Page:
“Imaginary Gardens with Real Toads in Them” – Why Bother with Poetry?

moore toadThis poem by the contentious, straightforward major American poet Marianne Moore came to mind tonight and I thought it was worth sharing.
Cogently and succinctly she takes on the common objections and antipathy of the general public to the reading of poems that are any more complicated and indirect than “I Think I Shall Never See a Poem as Lovely as a Tree.”  The first line has stuck in my mind since I first encountered it many decades ago.
As Flannery O’Connor so notably said, “Art is not for everybody;” it takes thought, reflection and a certain intuitive gift to appreciate it.
Poetry in the Twitterizing-haiku hamstrung, Facebook friend age, really separates the sheep from the goats when it comes to the aesthetic sense and seriousness of purpose , whether the arts are visual, aural or words on a page (or on YouTube).  Poetry takes time and thought to write and time and thought to “get” and savor.
Nothing new, really, historically.  But Marianne Moore will always seem fresh and new–profound-as will great poetry.
Love this little defense of poesy and the phrase “literalists of the imagination.”
I, too, dislike it: there are things that are important beyond
      all this fiddle.
   Reading it, however, with a perfect contempt for it, one
      discovers in
   it after all, a place for the genuine.
      Hands that can grasp, eyes
      that can dilate, hair that can rise
         if it must, these things are important not because a

high-sounding interpretation can be put upon them but because
      they are
   useful. When they become so derivative as to become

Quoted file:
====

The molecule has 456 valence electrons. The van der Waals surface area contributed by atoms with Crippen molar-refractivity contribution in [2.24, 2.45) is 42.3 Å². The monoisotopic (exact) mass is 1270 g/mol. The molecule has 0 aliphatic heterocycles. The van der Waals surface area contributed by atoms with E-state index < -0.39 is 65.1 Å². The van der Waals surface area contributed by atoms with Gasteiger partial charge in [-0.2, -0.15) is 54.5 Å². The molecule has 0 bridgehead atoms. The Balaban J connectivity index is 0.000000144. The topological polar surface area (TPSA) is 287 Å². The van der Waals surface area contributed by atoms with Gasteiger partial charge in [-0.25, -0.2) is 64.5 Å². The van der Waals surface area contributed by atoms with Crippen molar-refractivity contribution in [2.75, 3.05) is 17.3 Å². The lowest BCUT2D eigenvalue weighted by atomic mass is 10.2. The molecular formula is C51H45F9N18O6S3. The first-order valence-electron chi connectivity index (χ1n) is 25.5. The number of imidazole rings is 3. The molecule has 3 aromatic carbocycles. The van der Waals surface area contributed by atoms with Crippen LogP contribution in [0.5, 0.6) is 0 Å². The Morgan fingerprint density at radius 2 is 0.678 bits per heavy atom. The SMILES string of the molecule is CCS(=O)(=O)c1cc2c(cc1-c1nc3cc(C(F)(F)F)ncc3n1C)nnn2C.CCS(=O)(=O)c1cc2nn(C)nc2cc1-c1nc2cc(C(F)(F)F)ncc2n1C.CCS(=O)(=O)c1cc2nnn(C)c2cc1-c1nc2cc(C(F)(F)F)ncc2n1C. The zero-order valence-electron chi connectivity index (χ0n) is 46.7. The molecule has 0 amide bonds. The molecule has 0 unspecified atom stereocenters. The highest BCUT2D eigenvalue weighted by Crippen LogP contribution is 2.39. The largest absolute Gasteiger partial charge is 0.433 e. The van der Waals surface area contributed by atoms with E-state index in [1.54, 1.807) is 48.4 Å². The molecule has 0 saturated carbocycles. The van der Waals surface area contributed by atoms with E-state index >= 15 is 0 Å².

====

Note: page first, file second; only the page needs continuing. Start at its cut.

unintelligible,
   the same thing may be said for all of us, that we
      do not admire what
      we cannot understand: the bat
         holding on upside down or in quest of something to 

eat, elephants pushing, a wild horse taking a roll, a tireless
      wolf under
   a tree, the immovable critic twitching his skin like a horse
      that feels a flea, the base-
   ball fan, the statistician--
      nor is it valid
         to discriminate against “business documents and

school-books”; all these phenomena are important. One must make
      a distinction
   however: when dragged into prominence by half poets, the
      result is not poetry,
   nor till the poets among us can be
     “literalists of
      the imagination”--above
         insolence and triviality and can present

for inspection, “imaginary gardens with real toads in them,"
      shall we have
   it. In the meantime, if you demand on the one hand,
   the raw material of poetry in
      all its rawness and
      that which is on the other hand
         genuine, you are interested in poetry.

From Others for 1919: An Anthology of the New Verse, edited by Alfred Kreymborg.

Marianne Moore

Marianne Moore

Born in 1887, Marianne Moore wrote with the freedom characteristic of the other Modernist poets, often incorporating quotes from other sources into the text, yet her use of language was always extraordinarily condensed and precise

About Margaret Jean Langstaff

A lifelong critical reader with literary tastes, a novelist, short story writer, essayist, book critic, and professional book editor for many years. A consultant to publishers and authors, providing manuscript critiques and a full range of editorial services. A friend and supporter of all other readers and writers. A collector of signed modern first editions. Animal lover and tree hugger. Follow me on Twitter @LangstaffEditor
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